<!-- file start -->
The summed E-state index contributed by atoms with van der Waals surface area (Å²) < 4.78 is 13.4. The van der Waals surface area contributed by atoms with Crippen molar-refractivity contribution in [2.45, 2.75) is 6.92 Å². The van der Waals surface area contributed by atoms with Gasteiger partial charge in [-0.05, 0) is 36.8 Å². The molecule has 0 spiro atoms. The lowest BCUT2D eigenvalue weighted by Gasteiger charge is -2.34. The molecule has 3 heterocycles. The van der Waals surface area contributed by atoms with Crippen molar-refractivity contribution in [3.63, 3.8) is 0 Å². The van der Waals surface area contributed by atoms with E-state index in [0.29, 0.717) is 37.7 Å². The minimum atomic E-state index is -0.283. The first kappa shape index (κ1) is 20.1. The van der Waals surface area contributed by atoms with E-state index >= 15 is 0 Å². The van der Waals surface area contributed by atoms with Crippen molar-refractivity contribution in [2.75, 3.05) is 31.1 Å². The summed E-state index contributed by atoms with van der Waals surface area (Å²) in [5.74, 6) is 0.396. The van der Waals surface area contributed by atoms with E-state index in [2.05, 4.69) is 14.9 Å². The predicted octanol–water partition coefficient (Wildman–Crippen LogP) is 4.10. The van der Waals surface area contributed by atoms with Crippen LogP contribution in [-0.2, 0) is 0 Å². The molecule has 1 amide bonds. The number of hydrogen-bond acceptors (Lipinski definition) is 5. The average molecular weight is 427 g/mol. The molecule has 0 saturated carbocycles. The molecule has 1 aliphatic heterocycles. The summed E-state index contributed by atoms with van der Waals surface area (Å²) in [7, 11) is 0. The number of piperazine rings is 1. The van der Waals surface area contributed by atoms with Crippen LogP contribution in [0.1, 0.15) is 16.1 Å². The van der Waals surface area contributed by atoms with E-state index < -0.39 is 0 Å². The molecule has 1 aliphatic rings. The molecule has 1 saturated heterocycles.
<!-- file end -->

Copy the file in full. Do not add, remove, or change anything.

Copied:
The summed E-state index contributed by atoms with van der Waals surface area (Å²) < 4.78 is 13.4. The van der Waals surface area contributed by atoms with Crippen molar-refractivity contribution in [2.45, 2.75) is 6.92 Å². The van der Waals surface area contributed by atoms with Gasteiger partial charge in [-0.05, 0) is 36.8 Å². The molecule has 0 spiro atoms. The lowest BCUT2D eigenvalue weighted by Gasteiger charge is -2.34. The molecule has 3 heterocycles. The van der Waals surface area contributed by atoms with Crippen molar-refractivity contribution in [3.63, 3.8) is 0 Å². The van der Waals surface area contributed by atoms with E-state index in [0.29, 0.717) is 37.7 Å². The minimum atomic E-state index is -0.283. The first kappa shape index (κ1) is 20.1. The van der Waals surface area contributed by atoms with E-state index >= 15 is 0 Å². The van der Waals surface area contributed by atoms with Crippen molar-refractivity contribution in [2.75, 3.05) is 31.1 Å². The summed E-state index contributed by atoms with van der Waals surface area (Å²) in [5.74, 6) is 0.396. The van der Waals surface area contributed by atoms with E-state index in [2.05, 4.69) is 14.9 Å². The predicted octanol–water partition coefficient (Wildman–Crippen LogP) is 4.10. The van der Waals surface area contributed by atoms with Crippen LogP contribution in [-0.2, 0) is 0 Å². The molecule has 1 amide bonds. The number of hydrogen-bond acceptors (Lipinski definition) is 5. The average molecular weight is 427 g/mol. The molecule has 0 saturated carbocycles. The molecule has 1 aliphatic heterocycles. The summed E-state index contributed by atoms with van der Waals surface area (Å²) in [7, 11) is 0. The number of piperazine rings is 1. The van der Waals surface area contributed by atoms with Crippen LogP contribution in [0.1, 0.15) is 16.1 Å². The van der Waals surface area contributed by atoms with E-state index < -0.39 is 0 Å². The molecule has 1 aliphatic rings. The molecule has 1 saturated heterocycles.